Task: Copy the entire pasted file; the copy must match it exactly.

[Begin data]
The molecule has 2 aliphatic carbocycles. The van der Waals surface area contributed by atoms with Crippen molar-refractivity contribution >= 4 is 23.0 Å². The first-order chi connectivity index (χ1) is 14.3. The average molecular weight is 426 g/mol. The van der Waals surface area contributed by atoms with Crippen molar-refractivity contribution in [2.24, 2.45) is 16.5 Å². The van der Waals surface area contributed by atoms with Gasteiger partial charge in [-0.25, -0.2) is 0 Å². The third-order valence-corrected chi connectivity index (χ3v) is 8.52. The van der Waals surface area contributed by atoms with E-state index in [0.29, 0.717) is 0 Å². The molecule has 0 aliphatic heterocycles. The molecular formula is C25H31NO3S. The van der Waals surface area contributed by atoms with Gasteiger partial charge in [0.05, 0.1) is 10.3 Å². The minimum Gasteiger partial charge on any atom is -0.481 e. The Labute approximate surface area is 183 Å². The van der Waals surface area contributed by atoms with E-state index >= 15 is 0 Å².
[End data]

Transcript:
The molecule has 2 aliphatic carbocycles. The van der Waals surface area contributed by atoms with Crippen molar-refractivity contribution >= 4 is 23.0 Å². The first-order chi connectivity index (χ1) is 14.3. The average molecular weight is 426 g/mol. The van der Waals surface area contributed by atoms with Crippen molar-refractivity contribution in [2.24, 2.45) is 16.5 Å². The van der Waals surface area contributed by atoms with Gasteiger partial charge in [-0.25, -0.2) is 0 Å². The third-order valence-corrected chi connectivity index (χ3v) is 8.52. The van der Waals surface area contributed by atoms with E-state index in [0.29, 0.717) is 0 Å². The molecule has 0 aliphatic heterocycles. The molecular formula is C25H31NO3S. The van der Waals surface area contributed by atoms with Gasteiger partial charge in [0.05, 0.1) is 10.3 Å². The minimum Gasteiger partial charge on any atom is -0.481 e. The Labute approximate surface area is 183 Å². The van der Waals surface area contributed by atoms with E-state index >= 15 is 0 Å².